By Andrew Snyder, Volume Spike Alert
In case you have not noticed by now, I am not a fan of unions. In fact, I think they are responsible for the demise of this country’s great industrial age. Yes, organized labor groups had their place in history and were once quite valuable. But now, union leaders are the devil’s salesmen.
I think I have the right to discuss this subject. Just look at my hometown of York, Pennsylvania. At one time, this area was the heart of blue-collar, middle-class living. Bustling factories were all over the place.
Then the workers got greedy. First, the line workers at the local Caterpillar (CAT:NYSE) plant went on strike. Their cushy benefits and high hourly wages were not enough. Corporate executives and labor representatives could not come remotely close to a “fair” contract.
Unfortunately, Mexican workers could. Fed up with our high-priced workers, the company locked the plant’s gates and moved the operation to Mexico. Last time I drove by the factory, a team of yellow tractors was tearing chunks out of the enormous building. Ironic, don’t you think?
Since Caterpillar packed its bags and hit the road, a host of other large companies have followed suit. Almost all of them left in search of cheaper labor.
Now, as if to spit in the face of history, hourly wage earners at the county’s last large factory are braving the cold and marching on the picket line. All production at Harley-Davidson’s (HOG:NYSE) York facility has come to a halt.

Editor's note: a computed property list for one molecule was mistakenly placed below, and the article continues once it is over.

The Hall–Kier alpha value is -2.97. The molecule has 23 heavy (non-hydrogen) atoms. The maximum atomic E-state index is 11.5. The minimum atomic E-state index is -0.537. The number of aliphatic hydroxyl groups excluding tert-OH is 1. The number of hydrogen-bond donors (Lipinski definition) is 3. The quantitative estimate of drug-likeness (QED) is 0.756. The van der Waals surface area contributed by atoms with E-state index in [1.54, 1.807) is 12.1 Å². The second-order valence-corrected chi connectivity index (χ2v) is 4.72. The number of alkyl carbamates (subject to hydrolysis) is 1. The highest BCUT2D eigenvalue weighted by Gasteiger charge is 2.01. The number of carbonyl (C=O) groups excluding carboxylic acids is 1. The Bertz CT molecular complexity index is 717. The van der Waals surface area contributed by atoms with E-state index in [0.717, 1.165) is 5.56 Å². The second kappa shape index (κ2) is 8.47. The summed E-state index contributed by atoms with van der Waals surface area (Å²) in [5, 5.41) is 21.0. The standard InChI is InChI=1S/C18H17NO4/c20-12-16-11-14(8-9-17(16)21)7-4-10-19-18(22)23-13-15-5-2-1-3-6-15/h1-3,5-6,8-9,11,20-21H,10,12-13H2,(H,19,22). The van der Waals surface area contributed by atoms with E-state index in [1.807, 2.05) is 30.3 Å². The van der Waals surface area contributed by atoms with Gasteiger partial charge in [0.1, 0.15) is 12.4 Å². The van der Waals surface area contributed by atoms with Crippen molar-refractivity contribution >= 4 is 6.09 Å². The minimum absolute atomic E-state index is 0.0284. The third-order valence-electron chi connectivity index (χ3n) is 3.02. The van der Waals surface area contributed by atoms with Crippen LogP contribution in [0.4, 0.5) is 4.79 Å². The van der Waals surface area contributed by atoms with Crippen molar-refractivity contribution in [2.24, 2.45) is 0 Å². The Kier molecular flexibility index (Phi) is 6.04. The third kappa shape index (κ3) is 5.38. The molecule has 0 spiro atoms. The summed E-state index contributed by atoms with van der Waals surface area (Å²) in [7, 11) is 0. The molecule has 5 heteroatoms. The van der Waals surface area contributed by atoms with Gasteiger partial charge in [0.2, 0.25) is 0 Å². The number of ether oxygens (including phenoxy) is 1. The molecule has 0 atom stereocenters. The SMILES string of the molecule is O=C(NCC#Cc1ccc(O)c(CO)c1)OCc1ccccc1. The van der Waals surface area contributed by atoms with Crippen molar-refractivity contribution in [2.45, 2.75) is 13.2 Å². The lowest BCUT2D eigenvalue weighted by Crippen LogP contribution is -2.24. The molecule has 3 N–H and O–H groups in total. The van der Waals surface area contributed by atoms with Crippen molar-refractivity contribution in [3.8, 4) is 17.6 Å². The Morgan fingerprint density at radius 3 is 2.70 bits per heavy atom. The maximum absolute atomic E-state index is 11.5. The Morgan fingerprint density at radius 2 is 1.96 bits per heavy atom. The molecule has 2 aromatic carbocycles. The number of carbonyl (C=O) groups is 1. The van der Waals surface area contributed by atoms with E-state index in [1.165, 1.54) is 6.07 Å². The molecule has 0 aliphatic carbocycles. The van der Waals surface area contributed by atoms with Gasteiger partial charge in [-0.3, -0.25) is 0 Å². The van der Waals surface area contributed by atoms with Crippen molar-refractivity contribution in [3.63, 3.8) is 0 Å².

According to the local media, I am not the only person who believes the strike is a bunch of hogwash (pun intended). Not only are these workers earning some of the best hourly wages in the state, there are also throngs of lower-paid workers ready to step in and take their jobs. Harley is the county’s go-to employer.
But the problems surrounding the strike don’t end in York. No, no. They stretch across the country. Thanks to our local union’s greed (it is fighting not to pay a small share of health insurance costs), folks who work for the supplier’s that feed the York factory are facing layoffs.
Well over 1,000 workers will be laid off if the strike does not end immediately. After all, if the York assembly plant is not producing bikes, the motors, paint, aluminum, steel, leather, tires, and thousands of other parts they consist of are no longer needed. Thanks to the York plants adoption of just-in-time manufacturing technique, there is no warehouse to store surplus parts.
Further down the stakeholder line, Harley investors are being hurt by the strike. In fact, analysts estimate the strike will dock quarterly earnings per share by a penny per day. Before the strike, expectations were for 98 cents per share. Now, all bets are off.
Just today, Harley officials announced the company will no longer be able to meet its goal of shipping 82,000 bikes this quarter.
If you are a Harley shareholder, tighten your seatbelt. It is going to be a long ride. If you aren’t a shareholder, keep an eye on the action. We may see a good buying opportunity soon.
The union employees do have one thing on their side. Nobody will buy a Mexican-made Harley. The union-made label, however, can be painted over.